Concrete has a charm all of its own and is becoming more and more commonplace in both home and garden design. DIY projects with concrete are very suitable for beginners, as they are so simple to master and the materials are wonderfully cost-effective, so before you splurge on a designer planter or pot, why not have a go at making s a few yourself? Your interior designer will be blown away by your creativity, as will everybody else!
Today, we are going to walk you through a step-by-step guide for making concrete plant pots. In just six easy steps, you can create unique planting buckets of any shape and size, that will finish your home and garden to absolute perfection, and if you don't like the look of just gray concrete, why not think about adding decorative shells or broken glass to your mix? Just be sure to account for sharp edges if you do!
Whether you want to make small pots for your growing cacti collection or large tubs for the garden, with our DIY guide, you'll be enjoying stunning results after an afternoon of fun crafting, so without further ado, what do you need for a do it yourself concrete planter project?
Before you start, you need:
- Concrete screed (ready-mixed or ready-to-mix, from your local hardware store)
- Kitchen or working gloves
- Paraffin oil or other lubricant
- Molds or cartons and scissors for making molds
- A large bucket or wheelbarrow for mixing
- Glass flakes, glass beads, shells or pebbles, if wanted
- Plastic film or plastic bag
Got everything you need? Then let's get crafting!
To make any DIY concrete planter or pot, you need an outer and an inner mold. Both should have the same shape, but be different in size. The smaller mold should fit directly into the larger, leaving around 5cm of space between the two forms. This gap is what will be filled with concrete, so the width is important! You need to make sure you will like the end result! If you want to make a particularly large concrete planter, with dimensions of more than 60cm in height and width, make sure that the thickness of the concrete is at least 7.5cm, for stability.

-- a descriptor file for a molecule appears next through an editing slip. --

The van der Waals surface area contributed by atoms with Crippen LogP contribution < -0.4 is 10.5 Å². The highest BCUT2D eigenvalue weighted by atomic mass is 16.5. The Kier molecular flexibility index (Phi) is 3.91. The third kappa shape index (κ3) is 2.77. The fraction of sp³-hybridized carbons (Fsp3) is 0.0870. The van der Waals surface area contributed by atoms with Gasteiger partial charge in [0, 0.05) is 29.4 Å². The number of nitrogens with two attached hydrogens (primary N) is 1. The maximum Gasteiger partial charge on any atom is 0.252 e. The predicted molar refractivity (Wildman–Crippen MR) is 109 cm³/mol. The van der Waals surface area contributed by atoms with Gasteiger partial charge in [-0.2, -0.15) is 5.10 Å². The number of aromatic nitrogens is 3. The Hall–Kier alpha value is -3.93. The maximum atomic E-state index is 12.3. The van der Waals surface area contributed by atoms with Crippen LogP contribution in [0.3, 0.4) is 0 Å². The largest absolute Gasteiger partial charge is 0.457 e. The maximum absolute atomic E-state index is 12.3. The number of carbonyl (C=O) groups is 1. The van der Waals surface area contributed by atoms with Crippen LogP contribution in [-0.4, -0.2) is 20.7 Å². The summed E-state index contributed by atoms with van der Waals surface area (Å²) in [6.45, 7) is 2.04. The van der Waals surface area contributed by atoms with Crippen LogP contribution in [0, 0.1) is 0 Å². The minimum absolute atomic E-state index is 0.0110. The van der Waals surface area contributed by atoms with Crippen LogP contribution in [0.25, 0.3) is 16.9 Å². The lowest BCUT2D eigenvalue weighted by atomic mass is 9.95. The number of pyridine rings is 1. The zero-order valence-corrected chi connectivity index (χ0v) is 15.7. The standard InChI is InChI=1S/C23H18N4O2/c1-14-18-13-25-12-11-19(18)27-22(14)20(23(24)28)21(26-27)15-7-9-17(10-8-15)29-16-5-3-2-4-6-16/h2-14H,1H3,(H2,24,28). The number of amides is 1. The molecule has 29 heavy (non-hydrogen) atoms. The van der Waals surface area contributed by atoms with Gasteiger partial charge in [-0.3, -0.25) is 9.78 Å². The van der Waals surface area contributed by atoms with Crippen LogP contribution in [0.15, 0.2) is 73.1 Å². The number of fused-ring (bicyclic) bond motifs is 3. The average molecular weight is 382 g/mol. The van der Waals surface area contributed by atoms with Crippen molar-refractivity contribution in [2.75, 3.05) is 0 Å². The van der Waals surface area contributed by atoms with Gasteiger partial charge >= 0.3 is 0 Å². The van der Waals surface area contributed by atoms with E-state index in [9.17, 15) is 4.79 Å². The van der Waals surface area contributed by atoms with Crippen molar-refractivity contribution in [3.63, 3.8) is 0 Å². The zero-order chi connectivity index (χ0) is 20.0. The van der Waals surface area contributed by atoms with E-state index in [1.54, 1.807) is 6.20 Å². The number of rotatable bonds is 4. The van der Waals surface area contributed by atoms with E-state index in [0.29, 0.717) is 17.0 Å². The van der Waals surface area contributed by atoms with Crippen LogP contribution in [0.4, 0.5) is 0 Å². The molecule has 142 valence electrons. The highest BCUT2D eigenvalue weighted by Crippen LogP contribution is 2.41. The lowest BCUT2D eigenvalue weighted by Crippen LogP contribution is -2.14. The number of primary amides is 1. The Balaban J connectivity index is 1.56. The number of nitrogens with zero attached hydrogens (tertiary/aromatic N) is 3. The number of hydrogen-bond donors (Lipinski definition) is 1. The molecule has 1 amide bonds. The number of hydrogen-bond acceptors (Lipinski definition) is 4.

If you don't have special molds ready to use, you can actually make your own, from cardboard. Glass, plastic, cardboard, stainless steel or styrofoam are all suitable materials to make a concrete mold from, so experiment with what you like best!
The inside of the molds that will come into contact with the concrete need to be well lubricated, so this is where your paraffin oil or other chosen lubricant comes into play. This will make it easier for you later to release the concrete pot from the mold. If you use a glass mold, this should help you to avoid the glass breaking when you remove the planter. Anything greasy should work well and some people have even been known to use kitchen oils, such as olive and sunflower, as mold lubricants.
Always protect your hands when working with concrete, as it can actually cause serious burns, if left on the skin too long. This is why we insist that you use gloves!
Mix your concrete, according to the manufacturer's instructions, in a bucket or in a wheelbarrow. We recommend using a high-strength compound. Pour your concrete base into the bucket or wheelbarrow, gradually adding the water, while stirring constantly. You might need a helper for this! It is at this point that you can add any decorative elements that you want to, so they set inside your do it yourself concrete planter.
Now let's get to the casting! That's when you can really start to see that you will end up with a pot made from concrete, after all!
Pour the concrete mixture slowly and evenly into larger mold. Don't worry if you want holes in the bottom, for drainage, as you can drill them later, once the planter is totally dry. Smooth the concrete with a spatula or a masonry trowel and then, push your smaller mold into already poured concrete mix. Press until you reach the thickness you want (while bearing in mind that the bottom and walls of the pot should have approximately the same thickness). The base can be slightly thicker than the walls, but your plant pot needs to be stable.
Now, the remaining concrete is poured into the gap between the two molds. Pour to the top and then gently tap the molds onto a hard surface, to level the mixture and release any air bubbles.
This is the easiest step, as all you need is some patience! Check the curing times on your concrete mix packaging, but generally, you should expect to cover your planter with plastic and then leave to cure for around 36 hours. Quickset concrete will take significantly less time, but always be sure!
When you think it's time to remove your pot from the mold, use a sharp knife and see if you can gently insert the tip into your pot. If you can, it needs to dry a little more, but f not, you should be good to go.
When the concrete is completely dry, you can slowly release your plant pot from the mold. Having lubricated your molds, they should peel away easily and then, you can use a fine grit sandpaper to just smooth your pot perfectly.
The planter should then be left to dry thoroughly for a whole week. Once a day, you should rub the plant pot with a wet sponge or cloth until the color is darkened. If you need to add drainage hole, you can do so after a further two days, just to be sure that the material is solid enough to take the impact.
Done! Now you can be the envy of the neighborhood!
For more cool DIY ideas, take a look at this article: 21 upcycling projects you'll want to try your hand at.